Fifteen minutes later, we are detected by the surveillance system, and Bruce appears. We head over to the open silo door, which Bruce considers his greatest accomplishment to date on the site. A crane provided by local volunteers eased the giant metal and concrete slab open, allowing him to install a "ram" -- similar in principle to the hydraulic lifters that used to muscle the hatch open for missile drills and maintenance. The missile is long gone. "The Feds took it."
Bruce was a home remodeler in Chicago when he first pondered the virtues of bunker living. "I saw a fellow (Ed Peden) on Johnny Carson, in about 1985, and he talked about owning a missile silo. I thought 'Wow... America is a great country. You can buy your own missile base.' And that just sort of stuck in my head." Over time, the notion grew. "I had modeled a lot of houses, and kind of got bored with it. I always remembered the missile base and thought it would be a great challenge as I got older."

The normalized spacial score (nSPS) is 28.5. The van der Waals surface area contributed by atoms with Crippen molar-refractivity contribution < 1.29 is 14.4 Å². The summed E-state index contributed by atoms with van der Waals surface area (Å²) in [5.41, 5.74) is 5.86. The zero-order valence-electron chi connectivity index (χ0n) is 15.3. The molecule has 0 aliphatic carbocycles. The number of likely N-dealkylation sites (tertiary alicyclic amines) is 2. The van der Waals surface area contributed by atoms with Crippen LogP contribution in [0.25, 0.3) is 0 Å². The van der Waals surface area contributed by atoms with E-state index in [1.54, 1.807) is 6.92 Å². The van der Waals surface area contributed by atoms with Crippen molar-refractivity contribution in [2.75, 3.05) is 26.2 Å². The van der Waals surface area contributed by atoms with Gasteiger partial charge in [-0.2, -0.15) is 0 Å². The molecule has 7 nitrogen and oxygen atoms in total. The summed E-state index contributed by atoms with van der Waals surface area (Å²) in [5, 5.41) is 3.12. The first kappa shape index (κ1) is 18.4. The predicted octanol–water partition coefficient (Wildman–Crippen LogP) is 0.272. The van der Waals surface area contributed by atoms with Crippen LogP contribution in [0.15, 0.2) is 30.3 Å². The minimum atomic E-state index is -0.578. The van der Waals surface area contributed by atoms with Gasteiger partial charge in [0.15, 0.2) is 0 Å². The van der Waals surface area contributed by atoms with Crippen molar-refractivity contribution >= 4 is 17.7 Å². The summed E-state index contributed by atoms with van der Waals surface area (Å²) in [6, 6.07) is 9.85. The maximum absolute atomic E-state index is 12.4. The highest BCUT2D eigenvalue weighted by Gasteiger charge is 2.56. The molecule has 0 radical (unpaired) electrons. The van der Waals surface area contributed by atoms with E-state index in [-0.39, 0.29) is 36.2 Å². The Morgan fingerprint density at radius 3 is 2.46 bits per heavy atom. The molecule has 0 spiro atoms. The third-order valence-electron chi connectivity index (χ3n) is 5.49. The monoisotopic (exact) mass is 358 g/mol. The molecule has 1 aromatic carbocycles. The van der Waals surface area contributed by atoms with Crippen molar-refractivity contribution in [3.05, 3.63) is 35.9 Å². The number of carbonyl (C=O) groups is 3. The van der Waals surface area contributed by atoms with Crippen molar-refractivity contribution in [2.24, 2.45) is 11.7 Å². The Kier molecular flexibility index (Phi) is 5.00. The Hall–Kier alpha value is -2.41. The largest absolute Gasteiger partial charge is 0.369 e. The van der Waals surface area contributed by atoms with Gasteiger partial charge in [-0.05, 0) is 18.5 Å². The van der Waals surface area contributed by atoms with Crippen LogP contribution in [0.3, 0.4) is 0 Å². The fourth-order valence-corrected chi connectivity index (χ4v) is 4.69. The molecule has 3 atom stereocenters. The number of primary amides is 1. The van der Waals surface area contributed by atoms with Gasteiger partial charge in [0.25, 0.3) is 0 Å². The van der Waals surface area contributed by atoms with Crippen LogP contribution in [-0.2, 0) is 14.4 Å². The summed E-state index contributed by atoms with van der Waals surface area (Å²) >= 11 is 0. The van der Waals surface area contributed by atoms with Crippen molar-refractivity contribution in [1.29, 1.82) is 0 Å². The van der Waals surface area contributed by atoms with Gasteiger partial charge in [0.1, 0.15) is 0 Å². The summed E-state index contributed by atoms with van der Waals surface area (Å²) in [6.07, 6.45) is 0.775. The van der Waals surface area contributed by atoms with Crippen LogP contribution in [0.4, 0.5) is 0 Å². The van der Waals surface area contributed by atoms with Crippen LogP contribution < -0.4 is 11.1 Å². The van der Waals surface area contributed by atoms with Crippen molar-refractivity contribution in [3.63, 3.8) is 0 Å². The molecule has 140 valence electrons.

In 1997, Bruce found his dream silo in Texas. "I moved down here from Chicago just to do this." Though he knew nothing of savvy silo shopping at the time, his turned out to be a fortuitous selection. The site is in better shape than most, more stable, and in a pleasant setting of slight hills and woods. Most of the work has not required any sort of building permits, something a big city guy had to get used to. And the local community pitched in to help him get the place back into shape. There's plenty more to do. "There's always something that needs work. It could keep me busy the rest of my life."